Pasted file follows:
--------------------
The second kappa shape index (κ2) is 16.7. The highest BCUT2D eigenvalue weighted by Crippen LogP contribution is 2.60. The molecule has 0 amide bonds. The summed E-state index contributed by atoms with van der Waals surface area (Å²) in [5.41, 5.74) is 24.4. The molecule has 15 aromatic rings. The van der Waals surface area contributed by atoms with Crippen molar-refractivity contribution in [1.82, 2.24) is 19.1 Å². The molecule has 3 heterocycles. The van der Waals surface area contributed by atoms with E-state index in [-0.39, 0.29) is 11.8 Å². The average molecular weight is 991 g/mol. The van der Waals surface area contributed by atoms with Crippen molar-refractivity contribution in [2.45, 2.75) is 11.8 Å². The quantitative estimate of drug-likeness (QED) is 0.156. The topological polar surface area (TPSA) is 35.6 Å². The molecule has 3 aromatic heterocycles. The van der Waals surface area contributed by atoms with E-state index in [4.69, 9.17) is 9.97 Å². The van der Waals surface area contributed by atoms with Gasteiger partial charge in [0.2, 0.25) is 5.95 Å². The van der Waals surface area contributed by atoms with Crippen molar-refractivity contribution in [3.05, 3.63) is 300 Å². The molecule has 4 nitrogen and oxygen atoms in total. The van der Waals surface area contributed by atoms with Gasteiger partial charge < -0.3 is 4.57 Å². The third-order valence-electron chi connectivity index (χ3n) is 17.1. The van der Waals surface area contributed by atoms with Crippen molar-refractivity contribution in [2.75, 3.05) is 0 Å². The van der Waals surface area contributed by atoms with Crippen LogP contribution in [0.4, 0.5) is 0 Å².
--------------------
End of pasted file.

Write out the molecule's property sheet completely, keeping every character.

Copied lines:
The second kappa shape index (κ2) is 16.7. The highest BCUT2D eigenvalue weighted by Crippen LogP contribution is 2.60. The molecule has 0 amide bonds. The summed E-state index contributed by atoms with van der Waals surface area (Å²) in [5.41, 5.74) is 24.4. The molecule has 15 aromatic rings. The van der Waals surface area contributed by atoms with Crippen molar-refractivity contribution in [1.82, 2.24) is 19.1 Å². The molecule has 3 heterocycles. The van der Waals surface area contributed by atoms with E-state index in [-0.39, 0.29) is 11.8 Å². The average molecular weight is 991 g/mol. The van der Waals surface area contributed by atoms with Crippen molar-refractivity contribution in [2.45, 2.75) is 11.8 Å². The quantitative estimate of drug-likeness (QED) is 0.156. The topological polar surface area (TPSA) is 35.6 Å². The molecule has 3 aromatic heterocycles. The van der Waals surface area contributed by atoms with E-state index in [4.69, 9.17) is 9.97 Å². The van der Waals surface area contributed by atoms with Gasteiger partial charge in [0.2, 0.25) is 5.95 Å². The van der Waals surface area contributed by atoms with Crippen molar-refractivity contribution in [3.05, 3.63) is 300 Å². The molecule has 4 nitrogen and oxygen atoms in total. The van der Waals surface area contributed by atoms with Gasteiger partial charge < -0.3 is 4.57 Å². The third-order valence-electron chi connectivity index (χ3n) is 17.1. The van der Waals surface area contributed by atoms with Crippen molar-refractivity contribution in [2.75, 3.05) is 0 Å². The van der Waals surface area contributed by atoms with Crippen LogP contribution in [0.4, 0.5) is 0 Å².